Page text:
A couple days ago I tried to explain what keeps me from going berserk 98% of the time.
The simple answer? It is willpower. And I happen to have a lot of it.
You see, when a particularly nasty bipolar episode begins, there’s a big gang of evil troops that march into battle.
On my end, though, there are also troops. Good guys. I send them in to fight for my cause.
These troops on my side fighting the good fight are my willpower. They attempt to defend against negative thoughts, against suicidal and homicidal fantasies, and they have the last say when it comes to what my body does and doesn’t do, or what my mouth does and doesn’t say.
My troops are strong (and I rather like to think of them as the scantily clad warriors in the movie 300) and to be perfectly blunt, they take a lot of shit. They have had evil troops march against them innumerable times at this point, but they often still hold strong.
Unfortunately, there are times when they have been broken. With bipolar disorder, these times are more frequent than I would like to admit, but when they do happen it is usually after days, weeks, or months of depressive torture, or when hijacked by mania or psychosis, or when a wave of a mixed episode spontaneously crashes on my shores.
I don’t think people understand the willpower that people with bipolar disorder have. The sheer strength and tenacity of our willpower.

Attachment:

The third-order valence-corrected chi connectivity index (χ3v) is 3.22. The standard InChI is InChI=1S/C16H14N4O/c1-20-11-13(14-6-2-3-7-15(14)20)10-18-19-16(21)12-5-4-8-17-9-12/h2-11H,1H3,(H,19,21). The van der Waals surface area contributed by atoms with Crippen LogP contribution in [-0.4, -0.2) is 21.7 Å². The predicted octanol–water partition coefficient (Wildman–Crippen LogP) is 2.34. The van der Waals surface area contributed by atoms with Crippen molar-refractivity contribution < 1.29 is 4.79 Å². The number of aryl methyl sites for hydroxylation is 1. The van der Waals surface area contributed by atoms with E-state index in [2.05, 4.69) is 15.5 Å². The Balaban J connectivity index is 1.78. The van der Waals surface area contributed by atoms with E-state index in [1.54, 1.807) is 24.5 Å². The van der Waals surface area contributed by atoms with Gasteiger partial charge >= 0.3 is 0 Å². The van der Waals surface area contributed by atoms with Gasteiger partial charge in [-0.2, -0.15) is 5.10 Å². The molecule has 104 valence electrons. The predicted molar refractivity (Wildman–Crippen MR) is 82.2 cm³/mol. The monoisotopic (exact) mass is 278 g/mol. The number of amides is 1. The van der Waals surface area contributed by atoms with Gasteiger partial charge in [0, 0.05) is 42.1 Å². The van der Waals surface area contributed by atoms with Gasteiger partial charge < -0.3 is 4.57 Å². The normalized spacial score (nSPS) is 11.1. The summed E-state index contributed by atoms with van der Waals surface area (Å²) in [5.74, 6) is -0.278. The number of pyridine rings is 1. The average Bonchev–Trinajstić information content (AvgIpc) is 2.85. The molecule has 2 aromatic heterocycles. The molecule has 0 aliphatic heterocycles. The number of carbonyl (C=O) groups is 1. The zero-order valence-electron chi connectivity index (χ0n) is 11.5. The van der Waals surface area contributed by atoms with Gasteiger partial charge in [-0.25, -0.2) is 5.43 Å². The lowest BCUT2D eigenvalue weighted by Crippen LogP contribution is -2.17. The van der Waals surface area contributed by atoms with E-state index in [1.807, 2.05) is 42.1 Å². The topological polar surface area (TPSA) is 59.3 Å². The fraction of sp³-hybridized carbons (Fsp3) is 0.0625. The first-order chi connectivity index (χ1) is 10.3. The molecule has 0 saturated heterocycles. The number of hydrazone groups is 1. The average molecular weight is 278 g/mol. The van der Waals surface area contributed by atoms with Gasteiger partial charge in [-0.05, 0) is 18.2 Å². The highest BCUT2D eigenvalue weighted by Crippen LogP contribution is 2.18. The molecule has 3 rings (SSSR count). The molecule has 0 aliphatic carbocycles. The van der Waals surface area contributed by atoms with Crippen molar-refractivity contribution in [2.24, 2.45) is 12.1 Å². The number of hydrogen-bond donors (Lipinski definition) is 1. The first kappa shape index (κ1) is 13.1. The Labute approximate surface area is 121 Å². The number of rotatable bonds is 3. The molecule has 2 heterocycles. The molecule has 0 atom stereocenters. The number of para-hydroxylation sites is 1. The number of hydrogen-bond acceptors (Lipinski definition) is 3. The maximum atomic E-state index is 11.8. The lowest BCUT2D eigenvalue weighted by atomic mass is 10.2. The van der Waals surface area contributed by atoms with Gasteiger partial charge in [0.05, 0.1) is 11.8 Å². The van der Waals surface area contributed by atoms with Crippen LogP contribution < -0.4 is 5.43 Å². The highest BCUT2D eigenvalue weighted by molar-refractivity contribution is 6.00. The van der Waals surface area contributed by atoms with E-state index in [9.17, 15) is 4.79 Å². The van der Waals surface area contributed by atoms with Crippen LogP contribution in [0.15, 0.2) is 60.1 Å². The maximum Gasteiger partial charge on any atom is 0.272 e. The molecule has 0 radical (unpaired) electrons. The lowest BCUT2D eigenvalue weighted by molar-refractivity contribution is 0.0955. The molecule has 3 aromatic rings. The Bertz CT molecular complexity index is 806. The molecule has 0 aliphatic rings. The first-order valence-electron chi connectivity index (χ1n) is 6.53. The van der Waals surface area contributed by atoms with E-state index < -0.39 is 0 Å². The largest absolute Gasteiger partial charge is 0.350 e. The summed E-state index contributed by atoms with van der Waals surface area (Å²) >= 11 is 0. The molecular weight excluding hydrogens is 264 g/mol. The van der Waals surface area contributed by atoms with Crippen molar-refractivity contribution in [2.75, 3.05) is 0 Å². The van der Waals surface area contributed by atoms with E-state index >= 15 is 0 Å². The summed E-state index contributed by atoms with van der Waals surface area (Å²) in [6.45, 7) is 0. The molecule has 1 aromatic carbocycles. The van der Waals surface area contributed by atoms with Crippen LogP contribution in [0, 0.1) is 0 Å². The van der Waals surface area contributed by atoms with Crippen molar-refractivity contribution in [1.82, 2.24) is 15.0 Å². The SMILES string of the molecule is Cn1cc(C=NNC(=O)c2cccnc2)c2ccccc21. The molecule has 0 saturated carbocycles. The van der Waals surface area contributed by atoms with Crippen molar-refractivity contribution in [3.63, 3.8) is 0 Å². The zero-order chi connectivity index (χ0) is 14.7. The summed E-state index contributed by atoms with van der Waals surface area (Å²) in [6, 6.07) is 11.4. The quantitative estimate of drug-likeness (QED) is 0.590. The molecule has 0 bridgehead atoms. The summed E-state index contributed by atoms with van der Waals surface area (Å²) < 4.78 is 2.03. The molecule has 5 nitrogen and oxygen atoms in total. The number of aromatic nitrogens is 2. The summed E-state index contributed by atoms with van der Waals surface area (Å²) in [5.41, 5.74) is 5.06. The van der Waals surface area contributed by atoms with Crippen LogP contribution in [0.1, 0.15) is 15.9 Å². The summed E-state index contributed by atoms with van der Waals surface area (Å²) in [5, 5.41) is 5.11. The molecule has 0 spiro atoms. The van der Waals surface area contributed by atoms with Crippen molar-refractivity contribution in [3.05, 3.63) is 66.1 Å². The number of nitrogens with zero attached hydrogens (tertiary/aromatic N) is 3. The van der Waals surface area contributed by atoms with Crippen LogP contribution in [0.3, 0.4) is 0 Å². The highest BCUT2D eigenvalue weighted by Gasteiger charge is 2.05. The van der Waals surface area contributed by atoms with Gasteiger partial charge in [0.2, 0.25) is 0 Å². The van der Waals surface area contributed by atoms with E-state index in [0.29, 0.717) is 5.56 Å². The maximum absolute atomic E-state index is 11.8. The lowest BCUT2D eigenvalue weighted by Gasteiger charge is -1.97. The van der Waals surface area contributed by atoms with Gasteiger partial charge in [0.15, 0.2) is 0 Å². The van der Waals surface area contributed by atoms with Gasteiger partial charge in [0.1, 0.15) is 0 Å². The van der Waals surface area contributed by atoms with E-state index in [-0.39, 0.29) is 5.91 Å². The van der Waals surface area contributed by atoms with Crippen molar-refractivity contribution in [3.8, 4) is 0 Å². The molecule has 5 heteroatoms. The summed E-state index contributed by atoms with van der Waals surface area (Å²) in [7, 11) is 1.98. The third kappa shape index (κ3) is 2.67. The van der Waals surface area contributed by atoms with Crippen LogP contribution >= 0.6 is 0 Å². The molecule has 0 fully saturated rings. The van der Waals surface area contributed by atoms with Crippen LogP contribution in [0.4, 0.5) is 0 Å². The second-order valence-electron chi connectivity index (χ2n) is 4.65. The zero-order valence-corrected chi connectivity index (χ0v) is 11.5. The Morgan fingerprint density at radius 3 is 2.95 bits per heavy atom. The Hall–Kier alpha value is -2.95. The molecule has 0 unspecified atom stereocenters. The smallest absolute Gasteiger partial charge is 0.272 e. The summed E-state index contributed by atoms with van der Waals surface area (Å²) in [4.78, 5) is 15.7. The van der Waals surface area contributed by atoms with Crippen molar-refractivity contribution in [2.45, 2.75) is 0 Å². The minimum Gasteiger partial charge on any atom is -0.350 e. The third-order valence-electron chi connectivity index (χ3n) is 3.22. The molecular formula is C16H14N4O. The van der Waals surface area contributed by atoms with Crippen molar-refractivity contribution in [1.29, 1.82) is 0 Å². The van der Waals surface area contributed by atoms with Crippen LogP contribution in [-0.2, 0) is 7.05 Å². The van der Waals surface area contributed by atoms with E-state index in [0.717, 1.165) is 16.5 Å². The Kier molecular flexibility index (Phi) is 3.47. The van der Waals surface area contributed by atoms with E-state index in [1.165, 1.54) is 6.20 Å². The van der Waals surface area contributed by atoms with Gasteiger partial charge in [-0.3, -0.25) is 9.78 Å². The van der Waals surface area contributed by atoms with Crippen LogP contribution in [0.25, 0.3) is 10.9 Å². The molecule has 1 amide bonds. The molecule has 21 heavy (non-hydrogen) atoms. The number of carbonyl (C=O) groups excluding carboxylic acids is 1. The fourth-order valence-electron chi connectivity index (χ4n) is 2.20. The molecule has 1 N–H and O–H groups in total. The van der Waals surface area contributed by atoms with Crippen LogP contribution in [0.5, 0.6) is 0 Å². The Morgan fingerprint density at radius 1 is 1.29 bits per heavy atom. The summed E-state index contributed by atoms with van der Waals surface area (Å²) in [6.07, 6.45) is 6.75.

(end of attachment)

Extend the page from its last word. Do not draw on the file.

Often what people see are the moments our willpower breaks. They don’t normally recognize the work and intensity that goes into not saying something offensive. Or not throwing the phone across the room. Or not punching a stranger in the face.
I don’t think there is enough credit where credit is due. And that’s why today, I want to acknowledge and give a cyber high-five to all of the people out there fighting hard not to turn into a douchebag. Fighting hard not to yell and scream. Fighting hard not to take their own life.
As someone who knows how truly hard that is, I salute you. You are doing a good job. Keep doing what you’re doing!
Even though there are times when our battle lines get broken, I want to take the time to contemplate all the times that they did not.
So good work. Take a second to pat your troops on the back, and by that I mean pat yourself on the back. You work hard, don’t forget it!